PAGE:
An article appearing in the international news agency Pressenza in August seized on a false Russian claim that the West was looting religious relics and art from a monastery in the Ukrainian capital Kiev, one of Russian Orthodoxy’s holiest sites.
U.S. officials said the article stands out not because of its claims but because of its source and audience.
State Department officials have linked the article to a covert information operation to spread Russian propaganda in Central and South America by producing articles that appeared to come from local media organizations rather than the Russian government.
The operation is nascent, but the department’s Global Engagement Center is exposing the influence campaign in hopes of blunting its impact in a region where Russia has sought to discredit the United States and undermine international support for Ukraine .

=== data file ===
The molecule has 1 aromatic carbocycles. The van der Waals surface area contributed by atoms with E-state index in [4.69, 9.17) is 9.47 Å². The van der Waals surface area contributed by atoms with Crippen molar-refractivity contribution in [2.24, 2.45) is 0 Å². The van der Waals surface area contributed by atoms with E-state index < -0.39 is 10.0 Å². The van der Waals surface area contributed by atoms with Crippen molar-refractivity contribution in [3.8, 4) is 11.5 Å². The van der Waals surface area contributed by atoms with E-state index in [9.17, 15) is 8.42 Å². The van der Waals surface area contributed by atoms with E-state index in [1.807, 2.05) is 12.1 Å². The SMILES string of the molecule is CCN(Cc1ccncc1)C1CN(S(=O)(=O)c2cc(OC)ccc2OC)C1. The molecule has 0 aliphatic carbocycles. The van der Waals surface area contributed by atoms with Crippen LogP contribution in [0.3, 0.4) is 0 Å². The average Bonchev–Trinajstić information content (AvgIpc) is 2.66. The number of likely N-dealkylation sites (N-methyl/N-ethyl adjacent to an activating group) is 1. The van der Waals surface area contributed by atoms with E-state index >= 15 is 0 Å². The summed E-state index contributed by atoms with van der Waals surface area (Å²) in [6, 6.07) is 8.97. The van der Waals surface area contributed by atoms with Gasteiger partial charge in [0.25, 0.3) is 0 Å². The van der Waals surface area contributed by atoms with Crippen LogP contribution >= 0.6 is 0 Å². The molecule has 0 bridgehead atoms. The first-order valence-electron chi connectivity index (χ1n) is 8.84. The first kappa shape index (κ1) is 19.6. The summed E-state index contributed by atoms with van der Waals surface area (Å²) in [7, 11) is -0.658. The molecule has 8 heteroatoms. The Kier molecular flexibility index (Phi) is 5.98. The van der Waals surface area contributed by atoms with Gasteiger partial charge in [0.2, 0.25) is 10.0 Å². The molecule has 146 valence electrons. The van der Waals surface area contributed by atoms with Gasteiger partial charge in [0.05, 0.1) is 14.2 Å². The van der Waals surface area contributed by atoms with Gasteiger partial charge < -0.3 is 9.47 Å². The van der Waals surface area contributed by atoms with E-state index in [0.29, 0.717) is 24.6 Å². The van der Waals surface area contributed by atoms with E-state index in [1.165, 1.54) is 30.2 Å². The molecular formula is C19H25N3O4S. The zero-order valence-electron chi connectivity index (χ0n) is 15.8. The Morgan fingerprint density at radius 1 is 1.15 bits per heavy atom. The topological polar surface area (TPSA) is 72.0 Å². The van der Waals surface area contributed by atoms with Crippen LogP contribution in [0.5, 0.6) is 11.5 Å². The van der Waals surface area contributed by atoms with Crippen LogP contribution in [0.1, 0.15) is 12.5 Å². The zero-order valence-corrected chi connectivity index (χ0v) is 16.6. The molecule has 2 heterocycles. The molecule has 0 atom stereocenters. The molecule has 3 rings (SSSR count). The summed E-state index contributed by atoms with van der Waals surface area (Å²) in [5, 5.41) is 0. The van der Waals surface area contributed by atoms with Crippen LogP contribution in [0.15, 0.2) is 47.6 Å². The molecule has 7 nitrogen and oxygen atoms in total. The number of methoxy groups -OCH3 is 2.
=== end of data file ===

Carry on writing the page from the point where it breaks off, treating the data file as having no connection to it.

The center, which has focused on combating propaganda and disinformation since 2017, routinely reports on the Kremlin’s efforts, but identifying and preempting a campaign when it has barely gotten off the ground is a new tactic. This reflects the recognition that false narratives are harder to combat once they have already spread.
“We’re trying to expose Russia’s hidden hand,” James P. Rubin, the center’s coordinator, said in an interview in which he broadly described the Russian effort.